Lace up your quads with Rage City Roller Girls

There’s an old-fashioned sensation re-sweeping the nation, and Anchorages Rage City Roller Girls personally invite you to check it out: roller derby.

For those who are a little late to the party, here is some history: Roller derby is like rugby on skates. It began as early as 1935 in Chicago and regained popularity from the pioneering efforts of a hardheaded group of women from Austin, Texas, in 2001. The sport now has 1,250 amateur leagues worldwide with an athletic-punk aesthetic that has an emphasis on female empowerment. Two teams currently compete under the Anchorage “Rage City Roller Girls” umbrella: the B-team, “Orange Crush,” and the A-team, “All Stars.”

If you have always wanted to say, “Man! I feel like a woman!” then this contact sport is for you.

“You don’t have to have skating experience to join. We have had people with hockey experience or figure skating experience join the team, but it isn’t required by any means,” Dawnell “WickedSpeedia” Smith, All Star member and UAA alumna, said.

Despite the lack of prerequisites, this sport takes work. The Rage City Roller Girls are committed to excellence as a team. They practice three times a week on skates and cross-train once a week at the AT&T Sports Pavilion.

“Being in shape is a good idea if you want to come in strong. If not, derby will definitely get you in shape,” Smith said. “But if you have a strong core, you are less likely to get hurt when you get hit.”

Competitive roller derby games are commonly referred to as a “matches” or “bouts,” and roller skates are referred to as “quads.” Each team consists of five women. One player from each team is the designated “jammer,” the scoring speed skater who earns points by lapping the other team.

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During each bout, teams race on roller skates around an oval track, each playing defense and offense simultaneously in an effort to get their jammer through the pack and on to victory — and not just national victory. This year the All Stars are traveling to compete in Japan.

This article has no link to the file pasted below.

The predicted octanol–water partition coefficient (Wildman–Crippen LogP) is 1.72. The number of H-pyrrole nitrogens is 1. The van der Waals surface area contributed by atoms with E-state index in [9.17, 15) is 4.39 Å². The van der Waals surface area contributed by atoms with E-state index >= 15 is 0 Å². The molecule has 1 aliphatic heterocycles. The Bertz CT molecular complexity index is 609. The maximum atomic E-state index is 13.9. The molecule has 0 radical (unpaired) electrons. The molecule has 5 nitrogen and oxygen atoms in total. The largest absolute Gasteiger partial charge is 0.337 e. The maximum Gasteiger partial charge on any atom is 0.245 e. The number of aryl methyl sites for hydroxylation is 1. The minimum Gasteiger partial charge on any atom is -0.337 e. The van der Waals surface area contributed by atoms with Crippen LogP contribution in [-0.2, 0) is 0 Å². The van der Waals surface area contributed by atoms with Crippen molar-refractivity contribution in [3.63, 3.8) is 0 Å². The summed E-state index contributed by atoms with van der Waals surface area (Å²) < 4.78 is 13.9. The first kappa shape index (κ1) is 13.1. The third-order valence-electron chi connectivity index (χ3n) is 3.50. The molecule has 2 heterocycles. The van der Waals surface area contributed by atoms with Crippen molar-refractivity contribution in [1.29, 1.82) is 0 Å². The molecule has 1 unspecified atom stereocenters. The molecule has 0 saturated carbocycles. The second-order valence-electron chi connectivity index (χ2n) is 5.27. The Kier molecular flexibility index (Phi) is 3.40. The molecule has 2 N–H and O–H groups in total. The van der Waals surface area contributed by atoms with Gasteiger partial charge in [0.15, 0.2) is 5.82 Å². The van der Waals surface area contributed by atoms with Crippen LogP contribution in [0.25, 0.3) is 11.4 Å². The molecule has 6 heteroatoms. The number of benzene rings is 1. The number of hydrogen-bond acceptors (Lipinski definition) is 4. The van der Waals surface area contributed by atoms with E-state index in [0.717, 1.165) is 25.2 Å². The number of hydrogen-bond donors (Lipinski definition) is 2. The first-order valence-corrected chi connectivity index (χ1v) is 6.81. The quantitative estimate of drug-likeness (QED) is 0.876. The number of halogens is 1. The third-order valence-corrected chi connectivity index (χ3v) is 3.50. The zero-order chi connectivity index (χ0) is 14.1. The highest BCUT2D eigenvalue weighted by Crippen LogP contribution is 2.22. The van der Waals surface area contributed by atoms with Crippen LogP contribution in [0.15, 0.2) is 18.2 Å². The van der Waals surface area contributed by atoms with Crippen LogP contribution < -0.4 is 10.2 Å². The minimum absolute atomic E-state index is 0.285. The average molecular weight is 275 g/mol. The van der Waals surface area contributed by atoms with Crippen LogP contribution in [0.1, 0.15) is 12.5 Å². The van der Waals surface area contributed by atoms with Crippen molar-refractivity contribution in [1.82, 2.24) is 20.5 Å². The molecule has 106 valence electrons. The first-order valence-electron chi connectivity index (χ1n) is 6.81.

“My shoulder left my body. I looked down at my ribcage and then looked back a little to see my arm, which is not a good way to have your arm,” UAA alumna Patricia “New England Pat-Riot” Bergeron said, describing a recent arm injury that required surgical attention. “But I’m back, and I am going to Japan! I couldn’t give it up!”

Recruits must be 21 years of age or older to join Rage City Roller Girls. There is junior roller derby in Anchorage for those who are younger. To participate, a $45 monthly fee is required. Every player must purchase her own personal gear, including quads, a helmet, kneepads, elbow pads, wrist pads and a mouth guard. The sport is a time commitment and often becomes a large part of players’ lives.

New recruits are called “fresh meat,” which means no bouts, physical contact or nifty name. After certain skating skills are demonstrated, fresh meat can test up into rookie status. Once a player becomes a rookie, she can register a name and number with Rage City Roller Girls and the Two-Evils National Registry. When a rookie is ready, she can test to become a Roller Girl, which entails a physical skills test and a written rules test.

Roller derby is a contact sport, and competition injuries range from common bruises and sprains to broken bones, concussions and beyond. Insurance through the Women’s Flat Track Derby Association is required.

“The derby community is really tight, so if you do get hurt, everyone is checking in on you at the hospital, bringing you food, making sure you’re okay,” said Smith. “If you travel to other states, or even other countries, and let them know that you are coming, most often they will let you practice with them, hang out with them and even pick you up from the airport.”

For more information of Rage City Roller Girls, visit